Extreme weather spurred high insurance payments for Oklahoma farmers
In the past 21 years, about $2.1 billion in drought insurance payments went to Oklahoma farmers, according to a new study from the Environmental Working Group.
The organization focused on the top weather-related causes of loss for farmers in the analysis. The most expensive causes of loss are drought, excessive moisture and precipitation, heat, freeze and hail.
Anne Schechinger, an agricultural economist and the Environmental Working Group’s Midwest director, said severe weather prompted $118.7 billion in crop insurance payouts nationally from 2001-2022.
“So, that's a really large amount of money,” Schechinger said. “Extreme weather conditions that are tied to climate change are triggering almost three-fourths of crop insurance payments.”
Drought was the priciest cause of loss in the study.
Most drought payouts went to 10 states in the Great Plains, including Oklahoma which rankedninth in drought payments and fourth in freeze payments. Schechinger said insurance costs from weather tied to climate change have been increasing.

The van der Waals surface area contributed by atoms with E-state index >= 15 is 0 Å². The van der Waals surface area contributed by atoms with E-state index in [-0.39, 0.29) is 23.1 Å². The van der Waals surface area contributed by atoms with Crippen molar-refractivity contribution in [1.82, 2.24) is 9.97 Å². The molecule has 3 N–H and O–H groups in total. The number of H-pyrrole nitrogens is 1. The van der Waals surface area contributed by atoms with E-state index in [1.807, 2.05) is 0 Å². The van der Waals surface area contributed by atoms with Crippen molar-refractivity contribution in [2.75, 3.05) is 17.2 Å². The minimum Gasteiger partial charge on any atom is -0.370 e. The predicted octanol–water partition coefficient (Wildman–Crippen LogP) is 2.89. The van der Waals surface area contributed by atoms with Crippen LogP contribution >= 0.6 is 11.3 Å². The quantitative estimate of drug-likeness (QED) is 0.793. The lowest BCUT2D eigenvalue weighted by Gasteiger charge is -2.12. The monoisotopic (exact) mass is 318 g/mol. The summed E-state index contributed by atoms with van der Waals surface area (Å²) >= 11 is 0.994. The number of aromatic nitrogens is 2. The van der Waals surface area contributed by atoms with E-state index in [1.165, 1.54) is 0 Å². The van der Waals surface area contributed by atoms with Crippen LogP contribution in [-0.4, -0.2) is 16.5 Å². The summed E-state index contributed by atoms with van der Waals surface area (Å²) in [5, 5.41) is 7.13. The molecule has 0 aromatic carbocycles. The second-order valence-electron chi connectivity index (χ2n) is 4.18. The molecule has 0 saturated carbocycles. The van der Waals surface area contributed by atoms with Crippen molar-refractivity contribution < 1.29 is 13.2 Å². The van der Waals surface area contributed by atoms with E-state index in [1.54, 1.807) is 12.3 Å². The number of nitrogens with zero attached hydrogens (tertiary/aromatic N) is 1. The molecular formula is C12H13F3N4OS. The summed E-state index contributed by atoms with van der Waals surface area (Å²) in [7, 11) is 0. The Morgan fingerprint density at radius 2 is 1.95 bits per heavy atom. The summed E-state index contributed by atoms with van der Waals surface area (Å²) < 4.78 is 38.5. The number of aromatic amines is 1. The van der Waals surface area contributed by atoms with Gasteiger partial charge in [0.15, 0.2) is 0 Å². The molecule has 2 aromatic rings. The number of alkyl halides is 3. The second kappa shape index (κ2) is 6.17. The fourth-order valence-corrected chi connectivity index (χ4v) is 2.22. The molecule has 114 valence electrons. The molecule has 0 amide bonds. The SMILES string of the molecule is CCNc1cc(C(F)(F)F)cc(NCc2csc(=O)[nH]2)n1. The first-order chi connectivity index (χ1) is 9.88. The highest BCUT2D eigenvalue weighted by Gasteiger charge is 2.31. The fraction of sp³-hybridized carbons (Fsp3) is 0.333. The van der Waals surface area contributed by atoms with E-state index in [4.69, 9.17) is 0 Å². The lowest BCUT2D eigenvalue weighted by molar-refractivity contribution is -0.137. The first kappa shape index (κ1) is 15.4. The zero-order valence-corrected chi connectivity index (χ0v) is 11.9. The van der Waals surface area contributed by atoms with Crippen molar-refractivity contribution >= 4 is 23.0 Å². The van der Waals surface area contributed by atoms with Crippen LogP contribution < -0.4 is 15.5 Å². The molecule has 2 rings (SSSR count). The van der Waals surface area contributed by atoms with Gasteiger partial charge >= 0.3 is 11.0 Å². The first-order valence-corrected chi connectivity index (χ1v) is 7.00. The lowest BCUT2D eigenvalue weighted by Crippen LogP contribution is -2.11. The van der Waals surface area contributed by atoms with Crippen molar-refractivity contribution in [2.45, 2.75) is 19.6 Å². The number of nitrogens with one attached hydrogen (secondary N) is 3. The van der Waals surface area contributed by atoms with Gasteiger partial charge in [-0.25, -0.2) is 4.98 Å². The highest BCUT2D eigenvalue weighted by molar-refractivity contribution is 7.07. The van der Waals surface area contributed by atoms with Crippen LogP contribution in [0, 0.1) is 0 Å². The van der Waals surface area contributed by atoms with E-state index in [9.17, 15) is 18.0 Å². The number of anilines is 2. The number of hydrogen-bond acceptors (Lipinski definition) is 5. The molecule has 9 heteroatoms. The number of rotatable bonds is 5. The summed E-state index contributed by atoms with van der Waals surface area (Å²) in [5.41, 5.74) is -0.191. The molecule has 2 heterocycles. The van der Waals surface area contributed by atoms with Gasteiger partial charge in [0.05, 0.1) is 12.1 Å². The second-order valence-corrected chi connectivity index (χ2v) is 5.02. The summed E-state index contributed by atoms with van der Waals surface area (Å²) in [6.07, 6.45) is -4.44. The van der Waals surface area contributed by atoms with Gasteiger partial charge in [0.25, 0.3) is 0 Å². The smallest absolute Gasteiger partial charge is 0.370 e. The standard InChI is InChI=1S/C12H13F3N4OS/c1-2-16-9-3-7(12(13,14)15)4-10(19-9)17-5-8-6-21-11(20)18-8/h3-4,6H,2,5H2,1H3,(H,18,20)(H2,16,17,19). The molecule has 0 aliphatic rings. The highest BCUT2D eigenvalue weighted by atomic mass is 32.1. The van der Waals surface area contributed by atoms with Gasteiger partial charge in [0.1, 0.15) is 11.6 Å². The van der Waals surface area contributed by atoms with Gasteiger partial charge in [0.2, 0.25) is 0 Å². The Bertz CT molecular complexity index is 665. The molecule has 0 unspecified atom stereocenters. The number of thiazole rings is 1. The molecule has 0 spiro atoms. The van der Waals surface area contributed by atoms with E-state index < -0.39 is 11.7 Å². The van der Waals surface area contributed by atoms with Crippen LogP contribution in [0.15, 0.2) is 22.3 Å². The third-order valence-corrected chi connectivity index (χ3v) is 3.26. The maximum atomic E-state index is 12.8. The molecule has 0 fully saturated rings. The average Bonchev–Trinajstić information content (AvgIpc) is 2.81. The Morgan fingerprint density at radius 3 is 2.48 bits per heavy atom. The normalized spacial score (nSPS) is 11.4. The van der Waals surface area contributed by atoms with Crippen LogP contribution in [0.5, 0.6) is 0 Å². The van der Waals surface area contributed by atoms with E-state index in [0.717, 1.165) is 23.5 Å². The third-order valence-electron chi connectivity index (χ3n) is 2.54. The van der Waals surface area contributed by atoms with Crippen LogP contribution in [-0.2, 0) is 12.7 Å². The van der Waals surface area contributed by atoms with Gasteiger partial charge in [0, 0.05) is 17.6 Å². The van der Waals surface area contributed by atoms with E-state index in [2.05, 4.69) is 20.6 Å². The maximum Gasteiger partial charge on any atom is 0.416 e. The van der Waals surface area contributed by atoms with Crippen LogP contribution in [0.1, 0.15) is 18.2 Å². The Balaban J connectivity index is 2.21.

“So it's just really important for farmers to be adapting to climate change.” Schechinger said. “Doing things to make their farms more resilient, to kind of reduce the cost to both farmers and taxpayers of this program going forward.”
Schechinger said as climate change progresses bringing extreme weather conditions, the number of insurance payments will increase.
Extreme weather has also led to more government assistance. The United States Department of Agriculture is offering about $3 billion to producers who weathered natural disasters in 2022 in its latest round of financial assistance through the Emergency Relief Program.
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